Here’s the latest on the AstraZeneca/Seroquel drama:
In the court of public opinion, AstraZeneca is taking a beating over its handling of Seroquel, the blockbuster antipsychotic pill that’s the subject of thousands of consumer lawsuits claiming it caused their diabetes. In the court of law, though, the drug maker is fighting back.
A three-day hearing in Delaware Superior Court last week offered a preview of how AstraZeneca lawyers intend to thwart plaintiffs who blame Seroquel for their diabetes. The company faces lawsuits from more than 15,000 plaintiffs, including hundreds of cases in Delaware, where Seroquel was developed and where AstraZeneca has its U.S. headquarters.
During last week’s hearing — a pretrial proceeding in what could be the first Seroquel case in the country to go to trial — AstraZeneca’s attorneys tried to convince Judge Joseph Slights III to throw out testimony from three expert witnesses who connected Seroquel use to diabetes.
Attorneys and plaintiffs are now watching to see how Slights will rule. A win for AstraZeneca could avert a trial scheduled to start June 29.
now, here is the very interesting part:
The case was brought by Kansas resident Nina Scaife, 46, who started taking Seroquel in May 2003 and was diagnosed with diabetes a year later, according to testimony.
AstraZeneca, which has said that it will litigate each Seroquel case on its individual merits, argued that Scaife’s expert witnesses failed to examine the scientific issues rigorously enough to satisfy legal requirements.
Moreover, the drug maker’s attorneys said, Scaife — and all the other plaintiffs to date — have additional risk factors for diabetes that make it impossible to single out Seroquel as the cause of the disease. In the case of Scaife, for instance, lawyers argued that factors including her obesity and African-American ethnicity had already elevated her risk of diabetes before she took Seroquel.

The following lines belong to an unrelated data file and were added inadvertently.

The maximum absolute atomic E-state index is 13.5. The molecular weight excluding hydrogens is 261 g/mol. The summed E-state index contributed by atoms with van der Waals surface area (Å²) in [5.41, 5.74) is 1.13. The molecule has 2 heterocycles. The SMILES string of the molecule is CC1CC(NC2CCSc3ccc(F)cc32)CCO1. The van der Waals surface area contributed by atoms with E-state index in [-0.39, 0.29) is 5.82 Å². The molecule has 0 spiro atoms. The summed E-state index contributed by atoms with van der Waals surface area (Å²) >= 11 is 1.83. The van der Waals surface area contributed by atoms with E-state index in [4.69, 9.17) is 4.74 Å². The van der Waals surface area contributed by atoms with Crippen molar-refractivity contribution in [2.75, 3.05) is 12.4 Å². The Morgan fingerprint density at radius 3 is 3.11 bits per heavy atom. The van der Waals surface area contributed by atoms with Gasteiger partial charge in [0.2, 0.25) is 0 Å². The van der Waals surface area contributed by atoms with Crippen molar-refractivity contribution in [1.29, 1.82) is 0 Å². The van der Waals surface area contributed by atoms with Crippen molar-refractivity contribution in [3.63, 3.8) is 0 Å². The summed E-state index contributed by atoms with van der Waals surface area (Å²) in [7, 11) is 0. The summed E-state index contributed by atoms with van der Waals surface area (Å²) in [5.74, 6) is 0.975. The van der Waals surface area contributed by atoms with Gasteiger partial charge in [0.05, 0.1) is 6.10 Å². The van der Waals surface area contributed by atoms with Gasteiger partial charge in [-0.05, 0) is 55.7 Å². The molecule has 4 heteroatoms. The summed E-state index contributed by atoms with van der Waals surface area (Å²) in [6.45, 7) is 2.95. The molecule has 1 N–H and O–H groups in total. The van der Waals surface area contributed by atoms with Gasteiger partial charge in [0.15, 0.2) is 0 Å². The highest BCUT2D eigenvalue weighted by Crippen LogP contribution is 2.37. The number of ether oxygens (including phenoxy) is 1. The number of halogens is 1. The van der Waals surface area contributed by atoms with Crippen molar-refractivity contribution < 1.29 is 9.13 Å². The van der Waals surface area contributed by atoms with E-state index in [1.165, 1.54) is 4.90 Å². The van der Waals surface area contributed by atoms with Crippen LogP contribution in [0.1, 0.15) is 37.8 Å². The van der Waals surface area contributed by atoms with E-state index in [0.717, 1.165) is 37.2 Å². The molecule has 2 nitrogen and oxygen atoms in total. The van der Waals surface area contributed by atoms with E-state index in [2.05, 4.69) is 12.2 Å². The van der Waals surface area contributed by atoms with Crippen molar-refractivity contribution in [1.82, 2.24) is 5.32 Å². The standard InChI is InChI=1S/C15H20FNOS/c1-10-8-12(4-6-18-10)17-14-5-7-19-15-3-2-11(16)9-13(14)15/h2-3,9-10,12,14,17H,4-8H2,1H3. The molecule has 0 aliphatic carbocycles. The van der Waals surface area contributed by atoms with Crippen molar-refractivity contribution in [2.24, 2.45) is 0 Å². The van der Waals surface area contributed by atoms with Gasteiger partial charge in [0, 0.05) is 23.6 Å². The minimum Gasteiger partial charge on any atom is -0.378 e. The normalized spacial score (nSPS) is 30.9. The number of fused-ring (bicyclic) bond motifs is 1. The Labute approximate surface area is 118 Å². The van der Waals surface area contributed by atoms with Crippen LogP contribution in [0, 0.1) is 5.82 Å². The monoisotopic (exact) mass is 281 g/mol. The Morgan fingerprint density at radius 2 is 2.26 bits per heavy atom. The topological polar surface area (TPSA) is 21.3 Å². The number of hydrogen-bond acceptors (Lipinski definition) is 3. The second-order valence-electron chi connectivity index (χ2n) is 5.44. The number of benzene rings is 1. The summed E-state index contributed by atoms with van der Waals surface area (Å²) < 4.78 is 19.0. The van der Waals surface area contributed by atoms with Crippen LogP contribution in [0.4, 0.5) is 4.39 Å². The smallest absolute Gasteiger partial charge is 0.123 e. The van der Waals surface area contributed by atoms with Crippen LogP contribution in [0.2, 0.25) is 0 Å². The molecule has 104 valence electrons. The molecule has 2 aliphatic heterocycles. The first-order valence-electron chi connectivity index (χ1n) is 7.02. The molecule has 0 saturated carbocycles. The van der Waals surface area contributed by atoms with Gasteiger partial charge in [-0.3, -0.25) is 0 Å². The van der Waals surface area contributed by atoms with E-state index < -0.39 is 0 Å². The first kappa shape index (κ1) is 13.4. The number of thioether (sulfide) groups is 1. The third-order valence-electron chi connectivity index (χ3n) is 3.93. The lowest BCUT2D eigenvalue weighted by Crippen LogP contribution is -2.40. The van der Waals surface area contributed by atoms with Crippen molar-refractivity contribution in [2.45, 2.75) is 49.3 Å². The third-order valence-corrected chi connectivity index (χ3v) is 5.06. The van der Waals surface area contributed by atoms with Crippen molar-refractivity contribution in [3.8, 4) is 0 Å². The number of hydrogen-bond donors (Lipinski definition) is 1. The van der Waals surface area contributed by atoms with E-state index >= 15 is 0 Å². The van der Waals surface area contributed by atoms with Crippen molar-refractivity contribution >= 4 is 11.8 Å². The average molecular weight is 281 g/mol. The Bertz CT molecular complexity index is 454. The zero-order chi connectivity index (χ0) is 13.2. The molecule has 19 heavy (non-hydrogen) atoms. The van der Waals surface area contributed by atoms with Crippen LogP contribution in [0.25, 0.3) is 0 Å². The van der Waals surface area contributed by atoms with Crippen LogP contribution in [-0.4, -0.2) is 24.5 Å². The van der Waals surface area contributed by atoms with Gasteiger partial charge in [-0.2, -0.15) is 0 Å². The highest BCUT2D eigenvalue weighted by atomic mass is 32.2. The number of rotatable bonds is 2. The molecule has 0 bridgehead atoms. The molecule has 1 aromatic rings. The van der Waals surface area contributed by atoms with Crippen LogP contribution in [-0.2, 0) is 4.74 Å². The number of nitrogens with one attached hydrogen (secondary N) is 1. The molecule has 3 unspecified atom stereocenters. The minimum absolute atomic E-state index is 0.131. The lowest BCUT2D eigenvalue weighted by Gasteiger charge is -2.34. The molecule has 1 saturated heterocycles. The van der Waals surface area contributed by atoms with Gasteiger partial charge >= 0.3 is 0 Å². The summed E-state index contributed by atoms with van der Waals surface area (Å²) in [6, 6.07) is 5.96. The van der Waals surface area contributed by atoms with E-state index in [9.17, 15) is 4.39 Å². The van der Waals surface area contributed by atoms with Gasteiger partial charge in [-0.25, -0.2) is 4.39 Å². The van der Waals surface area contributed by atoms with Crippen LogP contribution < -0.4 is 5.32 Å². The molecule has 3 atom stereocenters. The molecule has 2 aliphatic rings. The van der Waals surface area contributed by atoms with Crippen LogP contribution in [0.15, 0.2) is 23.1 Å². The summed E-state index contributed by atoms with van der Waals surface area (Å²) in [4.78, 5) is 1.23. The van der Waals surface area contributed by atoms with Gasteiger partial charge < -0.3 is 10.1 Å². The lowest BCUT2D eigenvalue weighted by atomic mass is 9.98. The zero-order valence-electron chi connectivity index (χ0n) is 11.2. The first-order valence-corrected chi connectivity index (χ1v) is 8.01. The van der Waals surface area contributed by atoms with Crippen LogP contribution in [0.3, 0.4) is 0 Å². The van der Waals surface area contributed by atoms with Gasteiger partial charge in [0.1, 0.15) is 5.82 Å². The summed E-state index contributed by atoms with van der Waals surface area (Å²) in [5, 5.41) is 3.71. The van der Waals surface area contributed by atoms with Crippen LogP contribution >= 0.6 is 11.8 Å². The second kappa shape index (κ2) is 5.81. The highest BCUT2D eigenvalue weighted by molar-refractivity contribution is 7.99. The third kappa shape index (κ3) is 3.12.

“I can’t see how the plaintiffs can win,” said Michael Kelly, a Wilmington-based partner in the law firm McCarter & English, who’s slated to try the Scaife case for AstraZeneca.
AstraZeneca is arguing the factors including this woman’s obesity and African-American ethnicity had already elevated her risk of diabetes before she took Seroquel. Really? Disgusting. Well, AstraZeneca, I gained 40 pounds in two months on your lovely drug, Seroquel. I am Caucasian. I was never overweight until I began my journey with psychiatric meds. My grandmother died entirely too young due to complications from diabetes and guess what- she was on psychiatric medications for many, many years.
A question for you, AstraZeneca: Tell me, how many years have you known (and hid the data) that your drug was linked to weight gain and diabetes???? Would you say, for nearly ten years??? And lastly, a note to you, AstraZeneca: excuse my language but, f**k off. you make me sick.